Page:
Capital Markets

CBK switches Sh20bn bills to long-term bonds

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Central Bank of Kenya governor Patrick Njoroge. PHOTO | DIANA NGILA | NMG

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Summary

  • The CBK said the switch bond is part of the initiatives that have helped decrease the amount of Treasury bills by 6.9 per cent to Sh907.7 billion in June 2020 from Sh975.3 billion in June 2019.
  • The government has not issued another switch bond but CBK governor Patrick Njoroge had indicated it would continue to feature due to the pressure to repay maturing debt.

Kenya’s first conversion of a Treasury bill into a long-term bond has helped the government delay the repayment of Sh20.2 billion.

The Central Bank of Kenya (CBK), the government’s fiscal agent, gave investors who bought Sh25.6 billion worth of one-year Treasury bill in June last year an option to convert it into a six-year tax-free infrastructure bond as it sought to delay maturities.

The switch auction received an 83 per cent subscription, with the CBK accepting Sh20.2 billion out of the Sh21.1 billion offered on a voluntary basis.

The infrastructure bond has a 10.2 per cent coupon or fixed interest rate.

The CBK said the switch bond is part of the initiatives that have helped decrease the amount of Treasury bills by 6.9 per cent to Sh907.7 billion in June 2020 from Sh975.3 billion in June 2019.

“CBK conducted the inaugural switch on June 1,2020 with the objective of lengthening the maturity profile of existing debt and to rebalance the T-bill portfolio which had concentration in the 364-day T-bills, accounting for 86.5 per cent,” CBK said in the 2020 annual report.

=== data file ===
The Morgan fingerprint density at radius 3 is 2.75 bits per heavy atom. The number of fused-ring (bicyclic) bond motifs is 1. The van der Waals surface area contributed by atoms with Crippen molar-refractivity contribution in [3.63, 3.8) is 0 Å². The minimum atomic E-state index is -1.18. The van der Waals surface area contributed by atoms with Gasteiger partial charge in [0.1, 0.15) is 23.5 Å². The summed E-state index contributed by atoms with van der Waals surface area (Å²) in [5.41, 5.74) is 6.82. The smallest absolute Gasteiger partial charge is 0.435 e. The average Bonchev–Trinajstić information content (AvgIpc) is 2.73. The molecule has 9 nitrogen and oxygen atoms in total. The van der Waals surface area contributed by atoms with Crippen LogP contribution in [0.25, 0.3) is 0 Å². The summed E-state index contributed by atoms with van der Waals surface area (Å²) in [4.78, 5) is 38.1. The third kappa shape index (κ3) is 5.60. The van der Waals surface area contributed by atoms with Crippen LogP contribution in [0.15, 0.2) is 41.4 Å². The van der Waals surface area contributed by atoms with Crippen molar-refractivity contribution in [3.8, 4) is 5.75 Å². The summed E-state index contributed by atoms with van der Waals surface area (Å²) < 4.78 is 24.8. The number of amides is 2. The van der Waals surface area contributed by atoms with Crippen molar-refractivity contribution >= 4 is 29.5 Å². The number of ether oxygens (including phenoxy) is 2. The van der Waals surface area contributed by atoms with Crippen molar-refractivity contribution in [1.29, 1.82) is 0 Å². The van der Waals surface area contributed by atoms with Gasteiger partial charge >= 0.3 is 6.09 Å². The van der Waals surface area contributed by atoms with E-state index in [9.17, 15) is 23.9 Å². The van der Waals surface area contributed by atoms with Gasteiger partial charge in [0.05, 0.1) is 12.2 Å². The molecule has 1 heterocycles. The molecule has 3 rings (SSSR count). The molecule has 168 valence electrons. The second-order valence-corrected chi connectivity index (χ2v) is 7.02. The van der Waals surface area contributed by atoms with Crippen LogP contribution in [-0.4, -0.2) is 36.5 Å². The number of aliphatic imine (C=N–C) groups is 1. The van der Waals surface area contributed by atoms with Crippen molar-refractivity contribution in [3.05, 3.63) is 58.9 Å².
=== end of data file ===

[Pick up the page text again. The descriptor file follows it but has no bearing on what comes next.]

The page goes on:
“Consequently, Treasury bills decreased by 6.9 per cent and in addition, the domestic debt maturity for all securities improved from 4.94 years in June 2019 to 5.46 years in June 2020, with the average maturity of bonds rising to 7.9 years.”

The government has not issued another switch bond but CBK governor Patrick Njoroge had indicated it would continue to feature due to the pressure to repay maturing debt.

He said there had been in discussions with some of the large bondholders because of specific mismatch in the maturities of short-term papers.

“You know when there are a lot of securities that are falling due, there is generally a match in new security so there are sort of an amount that you could say those investors have an option then to roll over to a particular option,” said Dr Njoroge.